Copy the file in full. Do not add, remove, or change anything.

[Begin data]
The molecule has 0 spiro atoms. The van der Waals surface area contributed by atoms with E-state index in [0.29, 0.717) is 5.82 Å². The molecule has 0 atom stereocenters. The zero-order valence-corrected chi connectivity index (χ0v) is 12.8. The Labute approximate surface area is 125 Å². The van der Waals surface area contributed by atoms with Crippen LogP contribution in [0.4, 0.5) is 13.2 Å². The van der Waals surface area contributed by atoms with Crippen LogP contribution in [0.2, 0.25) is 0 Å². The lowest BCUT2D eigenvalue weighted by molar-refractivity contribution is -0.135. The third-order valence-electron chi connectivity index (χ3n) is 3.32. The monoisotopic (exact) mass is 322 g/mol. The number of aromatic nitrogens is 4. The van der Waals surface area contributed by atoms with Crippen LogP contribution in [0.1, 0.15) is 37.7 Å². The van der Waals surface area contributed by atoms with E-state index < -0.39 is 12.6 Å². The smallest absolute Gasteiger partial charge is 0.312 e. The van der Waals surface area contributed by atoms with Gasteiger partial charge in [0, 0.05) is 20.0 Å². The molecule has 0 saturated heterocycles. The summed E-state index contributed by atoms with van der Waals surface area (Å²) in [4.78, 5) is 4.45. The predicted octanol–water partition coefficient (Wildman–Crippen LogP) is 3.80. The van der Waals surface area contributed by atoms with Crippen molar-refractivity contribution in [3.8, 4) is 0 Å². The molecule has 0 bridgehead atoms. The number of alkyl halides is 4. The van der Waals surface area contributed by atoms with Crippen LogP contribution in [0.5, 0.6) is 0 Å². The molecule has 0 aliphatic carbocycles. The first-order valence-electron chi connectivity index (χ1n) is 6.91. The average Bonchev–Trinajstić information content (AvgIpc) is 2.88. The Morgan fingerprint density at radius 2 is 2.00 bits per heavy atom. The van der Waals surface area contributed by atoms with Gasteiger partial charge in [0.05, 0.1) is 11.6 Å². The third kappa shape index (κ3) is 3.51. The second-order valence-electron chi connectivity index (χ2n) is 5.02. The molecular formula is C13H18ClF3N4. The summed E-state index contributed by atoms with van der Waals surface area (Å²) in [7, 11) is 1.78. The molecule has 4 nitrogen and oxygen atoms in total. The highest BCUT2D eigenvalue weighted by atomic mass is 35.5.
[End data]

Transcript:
The molecule has 0 spiro atoms. The van der Waals surface area contributed by atoms with E-state index in [0.29, 0.717) is 5.82 Å². The molecule has 0 atom stereocenters. The zero-order valence-corrected chi connectivity index (χ0v) is 12.8. The Labute approximate surface area is 125 Å². The van der Waals surface area contributed by atoms with Crippen LogP contribution in [0.4, 0.5) is 13.2 Å². The van der Waals surface area contributed by atoms with Crippen LogP contribution in [0.2, 0.25) is 0 Å². The lowest BCUT2D eigenvalue weighted by molar-refractivity contribution is -0.135. The third-order valence-electron chi connectivity index (χ3n) is 3.32. The monoisotopic (exact) mass is 322 g/mol. The number of aromatic nitrogens is 4. The van der Waals surface area contributed by atoms with Crippen LogP contribution in [0.1, 0.15) is 37.7 Å². The van der Waals surface area contributed by atoms with E-state index < -0.39 is 12.6 Å². The smallest absolute Gasteiger partial charge is 0.312 e. The van der Waals surface area contributed by atoms with Gasteiger partial charge in [0, 0.05) is 20.0 Å². The molecule has 0 saturated heterocycles. The summed E-state index contributed by atoms with van der Waals surface area (Å²) in [4.78, 5) is 4.45. The predicted octanol–water partition coefficient (Wildman–Crippen LogP) is 3.80. The van der Waals surface area contributed by atoms with Crippen molar-refractivity contribution in [3.8, 4) is 0 Å². The molecule has 0 bridgehead atoms. The number of alkyl halides is 4. The van der Waals surface area contributed by atoms with Crippen LogP contribution in [0.5, 0.6) is 0 Å². The molecule has 0 aliphatic carbocycles. The first-order valence-electron chi connectivity index (χ1n) is 6.91. The average Bonchev–Trinajstić information content (AvgIpc) is 2.88. The Morgan fingerprint density at radius 2 is 2.00 bits per heavy atom. The van der Waals surface area contributed by atoms with Gasteiger partial charge in [0.05, 0.1) is 11.6 Å². The third kappa shape index (κ3) is 3.51. The second-order valence-electron chi connectivity index (χ2n) is 5.02. The molecular formula is C13H18ClF3N4. The summed E-state index contributed by atoms with van der Waals surface area (Å²) in [7, 11) is 1.78. The molecule has 4 nitrogen and oxygen atoms in total. The highest BCUT2D eigenvalue weighted by atomic mass is 35.5.